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Select Committee rejects employer concerns on ER Bill

September 11, 2018


Partners Phillipa Muir, John Rooney, Samantha Turner, Shan Wilson
Senior Associates Carl Blake, Bronwyn Heenan, Lucy Jenkins, Rebecca Rendle

Employment (inc Employment Relations Amendment Bill) Government reform and public policy

The Education and Workforce Select Committee has reported back on the Government’s proposed amendments to the Employment Relations Act 2000 (Act).

A copy of the Report can be found here. Select Committee's recommendations do not appear to have significantly altered the draft Bill that was first introduced in January this year. In fact, the Select Committee appears to have adopted almost none of the changes proposed by employers and instead has made it an even higher bar for employers to decline to pass on information to unions.

In summary, the Select Committee’s recommendations on the Bill include (click here for a pdf version):

ER Bill Select Committee proposed amendments
Rights for Employees
Right to prescribed rest and meal breaks (subject to exempt roles) Additional roles for employees engaged in New Zealand's national security are to be exempt from prescribed breaks.
Restrict 90-day trial periods to only employers of less than 20 employees No change other than clarified definition of small-to-medium-sized employers as employers with fewer than 20 employees at the beginning of the day on which a relevant employment agreement is entered.
Require employers to notify employees of their right to review and ask for corrections of personal information No change.
Restore reinstate as the primary remedy No change.
Changes for Unions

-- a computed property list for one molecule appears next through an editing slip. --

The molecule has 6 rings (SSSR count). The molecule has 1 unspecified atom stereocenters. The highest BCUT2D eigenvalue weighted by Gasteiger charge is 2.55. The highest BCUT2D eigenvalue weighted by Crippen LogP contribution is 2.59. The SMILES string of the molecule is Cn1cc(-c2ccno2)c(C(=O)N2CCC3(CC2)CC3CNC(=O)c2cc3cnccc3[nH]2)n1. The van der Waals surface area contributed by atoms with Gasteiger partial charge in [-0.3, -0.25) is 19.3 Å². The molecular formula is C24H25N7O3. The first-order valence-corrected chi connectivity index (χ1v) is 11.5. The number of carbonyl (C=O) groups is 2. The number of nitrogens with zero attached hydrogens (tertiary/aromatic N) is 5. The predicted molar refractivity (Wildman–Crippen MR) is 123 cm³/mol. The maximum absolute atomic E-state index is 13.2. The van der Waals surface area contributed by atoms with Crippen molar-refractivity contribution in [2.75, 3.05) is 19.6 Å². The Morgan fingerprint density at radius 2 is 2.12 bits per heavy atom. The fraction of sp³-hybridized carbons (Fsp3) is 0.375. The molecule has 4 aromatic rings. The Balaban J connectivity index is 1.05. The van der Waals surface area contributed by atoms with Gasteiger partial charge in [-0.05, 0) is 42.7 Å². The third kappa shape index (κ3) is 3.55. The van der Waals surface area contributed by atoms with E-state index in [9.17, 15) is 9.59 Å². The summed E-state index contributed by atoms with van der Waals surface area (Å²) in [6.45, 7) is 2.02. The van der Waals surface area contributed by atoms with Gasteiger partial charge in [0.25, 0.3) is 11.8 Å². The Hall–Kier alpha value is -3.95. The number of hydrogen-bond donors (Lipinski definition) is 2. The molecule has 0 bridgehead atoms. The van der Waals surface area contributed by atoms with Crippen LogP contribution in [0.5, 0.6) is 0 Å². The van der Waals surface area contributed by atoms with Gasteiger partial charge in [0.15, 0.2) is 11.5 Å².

Reinstate union access to workplaces without employers’ prior consent No change.

Require employer to pass on information provided by union to employees unless defamatory or confidential

The grounds for refusal to pass on information (defamatory or confidential) are replaced. The employer may now refuse if the information is:

  1. about the employer; and
  2. would, or is likely to, mislead or deceive the prospective employee; and
  3. would significantly undermine bargaining between the employer and prospective employee.

The union is to bear the cost of providing the information.

Require employers to provide union information about new employees unless employee elects not to join union and opts out

An employee only needs to notify the employer of their intention not to join a union in order to opt out of the information sharing provisions.

Reinstate 30-day rule where terms of collective agreement apply to new employees The 30-day rule does not prevent negotiation of more favourable terms and conditions.
Reinstate union’s opportunity to initiate collective bargaining first No change.
Reinstate the principle that the duty of good faith requires parties to conclude a collective agreement No change.
Remove the ability for employers to opt out of multi-employer collective once bargaining has been initiated No change.
Require that collective agreements must set pay rates and that rates of pay be agreed during collective bargaining

A collective agreement may contain minimum rates or a method of calculating rates instead of the exact rate of salary or wages.

Extend the grounds for discrimination against union members No change.
Require employers to allow union representatives reasonable time to perform their duties within working hours Time spent on union activities is to be paid at the same rate as ordinary employment duties.
Remove an employer's ability to deduct pay as a response to partial strikes No change.
No provision The Minister for Workplace Relations and Safety (currently the Honourable Iain Lees-Galloway) is to have the ability to amend the categories of work protected from restructuring based on certain criteria including the frequency of restructuring in the sector and the employees’ bargaining power.
No provision

Minor or technical errors in relation to strike notices are not to invalidate strikes.

The National Party has reported its opposition to the Bill through a 'minority view' stating that the proposed changes to the Act "will destabilise the New Zealand industrial relations landscape" and gives notice that a future National-led Government will repeal those changes.

The Bill will now return to Parliament for its second reading and is expected to pass later this year with support of Labour, NZ First and the Greens. Once the Bill is enacted, some changes will come into force the day after Royal Assent, and others four months later (including when employment agreements may provide for trial periods).

We will continue to monitor the Bill's progress and keep you updated; if you would like more information, please contact one of our experts listed above.